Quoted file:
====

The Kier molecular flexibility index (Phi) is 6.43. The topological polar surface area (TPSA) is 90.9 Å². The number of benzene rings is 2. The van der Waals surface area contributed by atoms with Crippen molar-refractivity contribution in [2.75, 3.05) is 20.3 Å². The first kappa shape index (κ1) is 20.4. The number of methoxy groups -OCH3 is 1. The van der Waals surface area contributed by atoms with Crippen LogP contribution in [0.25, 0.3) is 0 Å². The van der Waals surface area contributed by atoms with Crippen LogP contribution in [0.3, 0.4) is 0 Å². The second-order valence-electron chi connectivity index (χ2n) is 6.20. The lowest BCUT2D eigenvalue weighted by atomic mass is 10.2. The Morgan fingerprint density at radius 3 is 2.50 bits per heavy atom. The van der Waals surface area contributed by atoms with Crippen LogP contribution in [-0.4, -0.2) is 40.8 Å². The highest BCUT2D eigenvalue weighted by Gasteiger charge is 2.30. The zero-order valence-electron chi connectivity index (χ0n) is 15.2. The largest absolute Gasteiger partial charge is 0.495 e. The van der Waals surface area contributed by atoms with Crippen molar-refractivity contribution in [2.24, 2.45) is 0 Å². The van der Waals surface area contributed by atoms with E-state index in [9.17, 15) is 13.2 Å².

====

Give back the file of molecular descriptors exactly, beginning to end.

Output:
The Kier molecular flexibility index (Phi) is 6.43. The topological polar surface area (TPSA) is 90.9 Å². The number of benzene rings is 2. The van der Waals surface area contributed by atoms with Crippen molar-refractivity contribution in [2.75, 3.05) is 20.3 Å². The first kappa shape index (κ1) is 20.4. The number of methoxy groups -OCH3 is 1. The van der Waals surface area contributed by atoms with Crippen LogP contribution in [0.25, 0.3) is 0 Å². The van der Waals surface area contributed by atoms with Crippen LogP contribution in [0.3, 0.4) is 0 Å². The second-order valence-electron chi connectivity index (χ2n) is 6.20. The lowest BCUT2D eigenvalue weighted by atomic mass is 10.2. The Morgan fingerprint density at radius 3 is 2.50 bits per heavy atom. The van der Waals surface area contributed by atoms with Crippen LogP contribution in [-0.4, -0.2) is 40.8 Å². The highest BCUT2D eigenvalue weighted by Gasteiger charge is 2.30. The zero-order valence-electron chi connectivity index (χ0n) is 15.2. The largest absolute Gasteiger partial charge is 0.495 e. The van der Waals surface area contributed by atoms with Crippen molar-refractivity contribution in [2.24, 2.45) is 0 Å². The van der Waals surface area contributed by atoms with E-state index in [9.17, 15) is 13.2 Å².